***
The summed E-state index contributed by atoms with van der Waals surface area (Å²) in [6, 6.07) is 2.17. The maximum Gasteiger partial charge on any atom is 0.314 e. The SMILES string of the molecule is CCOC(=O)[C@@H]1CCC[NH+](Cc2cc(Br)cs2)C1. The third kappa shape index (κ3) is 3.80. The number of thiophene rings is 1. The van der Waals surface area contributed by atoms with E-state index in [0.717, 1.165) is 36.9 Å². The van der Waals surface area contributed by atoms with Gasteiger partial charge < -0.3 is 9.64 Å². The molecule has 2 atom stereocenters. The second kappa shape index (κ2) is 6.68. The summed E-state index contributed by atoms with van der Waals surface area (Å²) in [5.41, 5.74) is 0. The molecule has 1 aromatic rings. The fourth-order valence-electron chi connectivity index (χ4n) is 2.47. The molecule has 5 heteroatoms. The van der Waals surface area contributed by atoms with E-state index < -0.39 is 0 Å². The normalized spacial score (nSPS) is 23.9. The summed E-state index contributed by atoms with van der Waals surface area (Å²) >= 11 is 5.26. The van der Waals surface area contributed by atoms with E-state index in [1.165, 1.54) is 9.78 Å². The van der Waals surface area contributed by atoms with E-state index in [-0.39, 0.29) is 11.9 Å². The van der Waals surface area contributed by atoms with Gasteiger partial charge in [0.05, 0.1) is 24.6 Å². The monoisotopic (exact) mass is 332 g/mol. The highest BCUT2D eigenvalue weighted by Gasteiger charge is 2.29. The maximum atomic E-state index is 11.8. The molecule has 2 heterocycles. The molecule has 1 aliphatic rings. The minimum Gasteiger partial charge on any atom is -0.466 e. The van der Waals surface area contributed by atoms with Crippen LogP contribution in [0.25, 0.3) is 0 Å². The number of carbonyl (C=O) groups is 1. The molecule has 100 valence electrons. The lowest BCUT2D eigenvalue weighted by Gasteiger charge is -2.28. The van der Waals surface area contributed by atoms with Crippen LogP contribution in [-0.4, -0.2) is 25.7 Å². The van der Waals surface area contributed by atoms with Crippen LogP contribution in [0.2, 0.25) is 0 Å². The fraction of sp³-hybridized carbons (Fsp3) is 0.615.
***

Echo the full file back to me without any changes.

The summed E-state index contributed by atoms with van der Waals surface area (Å²) in [6, 6.07) is 2.17. The maximum Gasteiger partial charge on any atom is 0.314 e. The SMILES string of the molecule is CCOC(=O)[C@@H]1CCC[NH+](Cc2cc(Br)cs2)C1. The third kappa shape index (κ3) is 3.80. The number of thiophene rings is 1. The van der Waals surface area contributed by atoms with E-state index in [0.717, 1.165) is 36.9 Å². The van der Waals surface area contributed by atoms with Gasteiger partial charge < -0.3 is 9.64 Å². The molecule has 2 atom stereocenters. The second kappa shape index (κ2) is 6.68. The summed E-state index contributed by atoms with van der Waals surface area (Å²) in [5.41, 5.74) is 0. The molecule has 1 aromatic rings. The fourth-order valence-electron chi connectivity index (χ4n) is 2.47. The molecule has 5 heteroatoms. The van der Waals surface area contributed by atoms with E-state index < -0.39 is 0 Å². The normalized spacial score (nSPS) is 23.9. The summed E-state index contributed by atoms with van der Waals surface area (Å²) >= 11 is 5.26. The van der Waals surface area contributed by atoms with E-state index in [1.165, 1.54) is 9.78 Å². The van der Waals surface area contributed by atoms with E-state index in [-0.39, 0.29) is 11.9 Å². The van der Waals surface area contributed by atoms with Gasteiger partial charge in [0.05, 0.1) is 24.6 Å². The monoisotopic (exact) mass is 332 g/mol. The highest BCUT2D eigenvalue weighted by Gasteiger charge is 2.29. The maximum atomic E-state index is 11.8. The molecule has 2 heterocycles. The molecule has 1 aliphatic rings. The minimum Gasteiger partial charge on any atom is -0.466 e. The van der Waals surface area contributed by atoms with Crippen LogP contribution in [0.25, 0.3) is 0 Å². The number of carbonyl (C=O) groups is 1. The molecule has 100 valence electrons. The lowest BCUT2D eigenvalue weighted by Gasteiger charge is -2.28. The van der Waals surface area contributed by atoms with Crippen LogP contribution in [-0.4, -0.2) is 25.7 Å². The van der Waals surface area contributed by atoms with Crippen LogP contribution in [0.2, 0.25) is 0 Å². The fraction of sp³-hybridized carbons (Fsp3) is 0.615.